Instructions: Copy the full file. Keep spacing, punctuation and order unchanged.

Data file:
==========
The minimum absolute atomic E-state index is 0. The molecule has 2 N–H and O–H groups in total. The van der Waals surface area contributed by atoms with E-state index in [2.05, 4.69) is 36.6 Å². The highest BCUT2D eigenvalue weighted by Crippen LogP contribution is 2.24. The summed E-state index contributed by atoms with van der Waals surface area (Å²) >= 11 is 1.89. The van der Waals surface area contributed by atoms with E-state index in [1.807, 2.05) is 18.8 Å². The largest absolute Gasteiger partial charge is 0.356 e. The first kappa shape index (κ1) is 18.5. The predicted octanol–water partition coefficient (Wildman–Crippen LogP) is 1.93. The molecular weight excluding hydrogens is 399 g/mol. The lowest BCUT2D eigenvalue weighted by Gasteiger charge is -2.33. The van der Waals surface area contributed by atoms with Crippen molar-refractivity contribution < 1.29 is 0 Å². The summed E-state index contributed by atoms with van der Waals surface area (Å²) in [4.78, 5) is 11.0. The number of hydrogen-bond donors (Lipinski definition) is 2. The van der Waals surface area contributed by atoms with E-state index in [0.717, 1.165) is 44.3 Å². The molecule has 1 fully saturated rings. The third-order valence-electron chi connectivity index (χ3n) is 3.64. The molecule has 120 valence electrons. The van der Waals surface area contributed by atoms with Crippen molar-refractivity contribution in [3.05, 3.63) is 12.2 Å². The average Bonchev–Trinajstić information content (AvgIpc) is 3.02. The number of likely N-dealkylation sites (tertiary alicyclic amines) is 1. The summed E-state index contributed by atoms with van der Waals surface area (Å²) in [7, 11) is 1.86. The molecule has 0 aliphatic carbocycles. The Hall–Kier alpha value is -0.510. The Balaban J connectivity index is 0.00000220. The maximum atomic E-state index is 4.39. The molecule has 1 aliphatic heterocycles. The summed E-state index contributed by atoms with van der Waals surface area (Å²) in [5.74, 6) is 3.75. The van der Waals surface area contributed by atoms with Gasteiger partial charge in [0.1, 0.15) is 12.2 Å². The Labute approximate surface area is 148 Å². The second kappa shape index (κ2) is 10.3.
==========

The minimum absolute atomic E-state index is 0. The molecule has 2 N–H and O–H groups in total. The van der Waals surface area contributed by atoms with E-state index in [2.05, 4.69) is 36.6 Å². The highest BCUT2D eigenvalue weighted by Crippen LogP contribution is 2.24. The summed E-state index contributed by atoms with van der Waals surface area (Å²) >= 11 is 1.89. The van der Waals surface area contributed by atoms with E-state index in [1.807, 2.05) is 18.8 Å². The largest absolute Gasteiger partial charge is 0.356 e. The first kappa shape index (κ1) is 18.5. The predicted octanol–water partition coefficient (Wildman–Crippen LogP) is 1.93. The molecular weight excluding hydrogens is 399 g/mol. The lowest BCUT2D eigenvalue weighted by Gasteiger charge is -2.33. The van der Waals surface area contributed by atoms with Crippen molar-refractivity contribution < 1.29 is 0 Å². The summed E-state index contributed by atoms with van der Waals surface area (Å²) in [4.78, 5) is 11.0. The number of hydrogen-bond donors (Lipinski definition) is 2. The van der Waals surface area contributed by atoms with E-state index in [0.717, 1.165) is 44.3 Å². The molecule has 1 fully saturated rings. The third-order valence-electron chi connectivity index (χ3n) is 3.64. The molecule has 120 valence electrons. The van der Waals surface area contributed by atoms with Crippen molar-refractivity contribution in [3.05, 3.63) is 12.2 Å². The average Bonchev–Trinajstić information content (AvgIpc) is 3.02. The number of likely N-dealkylation sites (tertiary alicyclic amines) is 1. The summed E-state index contributed by atoms with van der Waals surface area (Å²) in [7, 11) is 1.86. The molecule has 0 aliphatic carbocycles. The Hall–Kier alpha value is -0.510. The Balaban J connectivity index is 0.00000220. The maximum atomic E-state index is 4.39. The molecule has 1 aliphatic heterocycles. The summed E-state index contributed by atoms with van der Waals surface area (Å²) in [5.74, 6) is 3.75. The van der Waals surface area contributed by atoms with Gasteiger partial charge in [0.1, 0.15) is 12.2 Å². The Labute approximate surface area is 148 Å². The second kappa shape index (κ2) is 10.3.